At his trial last week, there were a number of events that could have been taken into account:
- Omar is blind in one eye due to shrapnel from the Delta Force bombing of the compound where Omar was staying.
- During a decade in Guantanamo, he did not receive any medical care to prevent total loss of vision; most of those years, Omar was in solitary confinement and exposed to 24 hours of fluorescent lighting. For years he was denied sunglasses for “state security” reasons.
- Under a polo shirt were wounds where two chunks of his chest and shoulder were blown out when he was shot in the back at point blank by a Delta Force soldier.
- While the wounds were still raw, he was hooded, wrists shackled to the ceiling and made to stand for hours.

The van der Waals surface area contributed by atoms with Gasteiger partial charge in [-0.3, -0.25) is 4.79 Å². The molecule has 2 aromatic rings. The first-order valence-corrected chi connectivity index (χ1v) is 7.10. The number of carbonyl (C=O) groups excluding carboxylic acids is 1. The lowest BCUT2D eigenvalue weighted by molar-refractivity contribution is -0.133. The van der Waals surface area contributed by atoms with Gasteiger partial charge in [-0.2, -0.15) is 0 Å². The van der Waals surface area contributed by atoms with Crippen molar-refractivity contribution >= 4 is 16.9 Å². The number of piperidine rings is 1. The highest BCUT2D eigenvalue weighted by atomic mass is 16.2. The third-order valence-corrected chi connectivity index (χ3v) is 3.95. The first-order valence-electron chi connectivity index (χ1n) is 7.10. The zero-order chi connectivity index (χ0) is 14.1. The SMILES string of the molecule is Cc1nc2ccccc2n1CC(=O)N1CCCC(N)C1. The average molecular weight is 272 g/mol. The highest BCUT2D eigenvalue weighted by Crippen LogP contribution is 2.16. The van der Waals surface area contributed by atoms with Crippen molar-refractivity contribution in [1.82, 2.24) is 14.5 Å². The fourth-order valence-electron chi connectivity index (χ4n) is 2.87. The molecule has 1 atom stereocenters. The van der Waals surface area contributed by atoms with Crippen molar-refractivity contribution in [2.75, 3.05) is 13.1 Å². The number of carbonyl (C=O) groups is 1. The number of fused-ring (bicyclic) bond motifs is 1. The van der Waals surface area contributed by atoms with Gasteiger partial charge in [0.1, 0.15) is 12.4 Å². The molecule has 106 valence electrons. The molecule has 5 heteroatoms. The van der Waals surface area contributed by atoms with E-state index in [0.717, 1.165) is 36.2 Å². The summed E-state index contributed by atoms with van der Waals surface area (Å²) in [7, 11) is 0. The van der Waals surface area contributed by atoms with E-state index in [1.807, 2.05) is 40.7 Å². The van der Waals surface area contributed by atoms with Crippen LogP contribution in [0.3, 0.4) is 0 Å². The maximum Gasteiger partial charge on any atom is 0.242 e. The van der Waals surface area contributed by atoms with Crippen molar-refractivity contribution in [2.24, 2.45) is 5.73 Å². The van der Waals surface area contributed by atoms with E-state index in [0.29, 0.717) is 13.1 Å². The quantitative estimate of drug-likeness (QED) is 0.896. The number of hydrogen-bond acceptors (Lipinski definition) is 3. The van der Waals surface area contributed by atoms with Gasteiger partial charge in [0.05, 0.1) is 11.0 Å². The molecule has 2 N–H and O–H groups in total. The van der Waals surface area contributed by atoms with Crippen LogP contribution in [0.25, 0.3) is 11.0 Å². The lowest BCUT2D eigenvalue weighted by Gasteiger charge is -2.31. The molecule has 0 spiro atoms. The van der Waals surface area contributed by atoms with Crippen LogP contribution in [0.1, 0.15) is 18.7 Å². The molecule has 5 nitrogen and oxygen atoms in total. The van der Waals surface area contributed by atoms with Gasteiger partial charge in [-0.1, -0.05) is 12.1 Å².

- Omar has spent most of the past 11 years in solitary confinement, deprived of all human contact in a window-less cell, food thrust through a slot in the door. For most of a decade he was shackled to the floor of his cell and five times a week led in handcuffs and leg irons to a small chain-link cage for 20 minutes of solitary exercise.
- Omar was the only Guantanamo inmate to be totally abandoned by his own country. Last spring, Vic Toews (at the time Minister of Public Safety) denied access to a Canadian Press prison interview with Omar as a “public safety threat.”
- Dennis Edney has represented Omar on a pro bono basis for the past decade. “Guantanamo changed me. I went in a lawyer and came out a broken father.” Omar will apparently be welcome to join the Edney family in their Edmonton home if and when freed.
- Omar was never tried in a regularly-constituted court. In 2006, the U.S. Supreme Court ruled U.S. Pentagon military commissions unconstitutional. Evidence points to Omar’s innocence.
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